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What’s behind the progress in Mississippi cotton yields?

FARM PRESS PHOTO Cotton harvest scene
"A huge factor is genetics —the genetics in some of the varieties today are pretty unbelievable."

Outstanding cotton yields the past six years, thanks in large part to genetic improvements in new varieties, are a major factor leading Mississippi producers to plant more acres, says Dr. Darrin Dodds, Extension cotton specialist at Mississippi State University.

While there is some variation in estimates for this year’s crop, Dodds and others with boots on the ground think the recent USDA estimate of 560,000 acres missed the mark by 50,000 - 100,000 acres or more.

“If I had to guess at Mississippi cotton acres today,” he told the joint meeting of the Mississippi Boll Weevil Management Corporation and Mississippi Farm Bureau Federation Cotton Policy Committee, “I’d say we’ve got 650,000 to 700,000, based on what I’m seeing, and talking to seed people and other sources. I think we’re significantly above the USDA’s 560,000 estimate.”

Factors responsible for this year’s increase, he says, include “relatively favorable prices. But what’s driving it as much as anything are the yields our producers have been making for the last six years. If we look at state averages, in my opinion we’ve almost reached a new yield plateau. Until 2012, we had only one year in which we averaged 1,000 pounds or more — 2004, with 1,024 pounds.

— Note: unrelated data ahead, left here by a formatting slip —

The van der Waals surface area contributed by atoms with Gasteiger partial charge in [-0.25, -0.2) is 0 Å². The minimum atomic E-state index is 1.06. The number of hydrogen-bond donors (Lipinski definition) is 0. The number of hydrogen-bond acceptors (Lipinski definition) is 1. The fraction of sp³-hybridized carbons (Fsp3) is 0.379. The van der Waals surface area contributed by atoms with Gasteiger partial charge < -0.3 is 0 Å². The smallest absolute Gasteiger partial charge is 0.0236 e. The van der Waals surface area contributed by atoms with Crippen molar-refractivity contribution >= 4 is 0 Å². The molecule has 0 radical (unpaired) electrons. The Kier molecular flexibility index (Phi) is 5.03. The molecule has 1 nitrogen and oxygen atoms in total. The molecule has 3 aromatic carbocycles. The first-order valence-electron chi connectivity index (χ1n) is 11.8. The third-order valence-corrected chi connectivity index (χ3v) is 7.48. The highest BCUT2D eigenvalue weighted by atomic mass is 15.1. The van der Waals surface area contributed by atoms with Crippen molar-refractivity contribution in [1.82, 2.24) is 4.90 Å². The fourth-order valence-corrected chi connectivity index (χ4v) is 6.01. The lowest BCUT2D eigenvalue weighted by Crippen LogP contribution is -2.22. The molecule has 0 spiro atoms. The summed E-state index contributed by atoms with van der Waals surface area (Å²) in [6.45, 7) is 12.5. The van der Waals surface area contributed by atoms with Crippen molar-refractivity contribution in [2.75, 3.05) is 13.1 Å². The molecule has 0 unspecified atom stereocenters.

FARM PRESS PHOTOcotton sunset scene

“Twelve or fifteen years ago, if you’d asked most cotton people if they thought we’d one day be getting the kinds of state averages we've seen the last six years, I don’t think many would’ve taken that bet.”—Darrin Dodds

“For the last six years, statewide — furrow irrigated Delta, dryland hills, sandy Gulf Coast — we’ve averaged over 1,000 pounds, and that’s remarkable, given some of the battles we’ve had with weather, thrips, plant bugs, worms, pigweed, drought, etc. Even more remarkable, in three of those six years we averaged over 1,200 pounds.

“Twelve or fifteen years ago, if you’d asked most cotton people if they thought we’d one day be getting those kinds of state averages, I don’t think many would’ve taken that bet.”

Among the reasons, Dodds says: “When we were growing 1.2 million acres, we probably had cotton on some land it didn’t need to be on; now, in most cases, it’s on better land. And we’ve certainly got better at managing the crop, whether it’s thrips, seed treatments, plant bugs, or pigweeds.

“But a huge factor is genetics. The genetics in some of the varieties today are pretty unbelievable; the yield potential we have at our disposal is as good or better than it’s ever been.”

Producers are “headed toward the finish line with the 2018 crop,” Dodds says. “But I would encourage everyone to really be aware of how much money you’re spending on this crop. Everybody knows cotton’s not cheap to produce, and with the way insects are shaping up this year, this crop’s going to be more expensive.

“Carefully evaluate where you are spending your money on this crop.  Expenses for Palmer amaranth and worms have stressed a lot of budgets. Spend money where you know it’s going to put money back in your pocket. If it’s not, I’d hold that money in my pocket."

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